Eyes burning, we clawed our way past him, all the way to the other end of the car (past the huddled tourists returning from a Broadway show, hands over their mouths & noses, terrified eyes darting around looking for rescue), and again through the doors into the front car of the train. And there we found relief…

No homeless people in evidence, only the usual sensations of floors sticky with unknown substances, poles greased with other people’s sweat, and of course crowds of fellow survivors. The rest of the ride home was made more entertaining by the exchange of stories, jokes, and knowing comments about the running of the Bum Train 2006. And Sari never did lose her lunch.

The Senses: Touch — or, A Perv Moment


When I got on the Q train, right away I noticed an attractive woman seated in one of those perpendicular benches by the window. I ended up sitting near her, in one of the seats built along the side wall of the train, so she was looking right at me, in profile. I had gotten just a glimpse of her when I came in and had this weird desire to look at her again, but I couldn’t do it without being obvious. So I pulled out something and began reading. Of course, I was intensely conscious of her presence, whether or not she was looking at me, or what I was reading. (It was the latest issue of The Washington Spectator.) I found it really hard to concentrate because I became obsessed with this mystery person. What did she look like? Was she pretty? Did she wear glasses? What color was her hair? And did she even notice I existed?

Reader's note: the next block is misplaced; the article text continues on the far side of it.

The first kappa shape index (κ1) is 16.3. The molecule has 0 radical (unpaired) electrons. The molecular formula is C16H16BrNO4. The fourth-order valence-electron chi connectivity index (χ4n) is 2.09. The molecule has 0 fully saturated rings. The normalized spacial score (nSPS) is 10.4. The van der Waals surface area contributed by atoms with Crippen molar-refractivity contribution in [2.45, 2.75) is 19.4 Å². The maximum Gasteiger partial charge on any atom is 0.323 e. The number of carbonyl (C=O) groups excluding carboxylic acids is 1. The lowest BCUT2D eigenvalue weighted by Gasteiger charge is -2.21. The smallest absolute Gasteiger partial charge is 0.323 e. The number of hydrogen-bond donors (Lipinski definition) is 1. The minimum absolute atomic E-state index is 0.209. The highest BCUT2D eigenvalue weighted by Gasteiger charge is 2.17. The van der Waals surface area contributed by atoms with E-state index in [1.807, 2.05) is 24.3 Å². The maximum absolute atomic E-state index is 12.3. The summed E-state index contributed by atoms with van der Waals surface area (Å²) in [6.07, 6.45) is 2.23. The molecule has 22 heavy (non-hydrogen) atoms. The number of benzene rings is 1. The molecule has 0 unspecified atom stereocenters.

Anyway, after going over the Manhattan Bridge, we arrived at Canal Street, and she got off, without a second glance at me. As she exited, I finally got to eyeball her: pretty, dark hair, glasses. But, just to make sure she had really been there, I impulsively reached out my hand to her seat and touched it.